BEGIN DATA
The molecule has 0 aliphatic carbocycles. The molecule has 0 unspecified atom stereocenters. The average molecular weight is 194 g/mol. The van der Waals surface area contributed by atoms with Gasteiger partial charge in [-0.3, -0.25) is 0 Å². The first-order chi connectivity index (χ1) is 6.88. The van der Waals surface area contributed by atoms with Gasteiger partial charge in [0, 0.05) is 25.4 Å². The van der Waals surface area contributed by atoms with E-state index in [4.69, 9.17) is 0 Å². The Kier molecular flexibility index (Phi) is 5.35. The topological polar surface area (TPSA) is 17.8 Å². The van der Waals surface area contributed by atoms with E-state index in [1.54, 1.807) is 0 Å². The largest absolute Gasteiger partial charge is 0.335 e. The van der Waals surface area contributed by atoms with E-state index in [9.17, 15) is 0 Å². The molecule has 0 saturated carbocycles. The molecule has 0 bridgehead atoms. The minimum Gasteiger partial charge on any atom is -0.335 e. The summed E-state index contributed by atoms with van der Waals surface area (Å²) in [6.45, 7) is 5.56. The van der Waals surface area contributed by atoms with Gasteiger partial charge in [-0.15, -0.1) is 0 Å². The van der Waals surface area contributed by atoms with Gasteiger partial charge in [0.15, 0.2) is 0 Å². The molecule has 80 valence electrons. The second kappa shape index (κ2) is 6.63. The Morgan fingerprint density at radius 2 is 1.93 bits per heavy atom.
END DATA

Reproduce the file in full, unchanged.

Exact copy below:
The molecule has 0 aliphatic carbocycles. The molecule has 0 unspecified atom stereocenters. The average molecular weight is 194 g/mol. The van der Waals surface area contributed by atoms with Gasteiger partial charge in [-0.3, -0.25) is 0 Å². The first-order chi connectivity index (χ1) is 6.88. The van der Waals surface area contributed by atoms with Gasteiger partial charge in [0, 0.05) is 25.4 Å². The van der Waals surface area contributed by atoms with E-state index in [4.69, 9.17) is 0 Å². The Kier molecular flexibility index (Phi) is 5.35. The topological polar surface area (TPSA) is 17.8 Å². The van der Waals surface area contributed by atoms with E-state index in [1.54, 1.807) is 0 Å². The largest absolute Gasteiger partial charge is 0.335 e. The van der Waals surface area contributed by atoms with E-state index in [9.17, 15) is 0 Å². The molecule has 0 saturated carbocycles. The molecule has 0 bridgehead atoms. The minimum Gasteiger partial charge on any atom is -0.335 e. The summed E-state index contributed by atoms with van der Waals surface area (Å²) in [6.45, 7) is 5.56. The van der Waals surface area contributed by atoms with Gasteiger partial charge in [-0.15, -0.1) is 0 Å². The van der Waals surface area contributed by atoms with Gasteiger partial charge in [0.15, 0.2) is 0 Å². The molecule has 80 valence electrons. The second kappa shape index (κ2) is 6.63. The Morgan fingerprint density at radius 2 is 1.93 bits per heavy atom.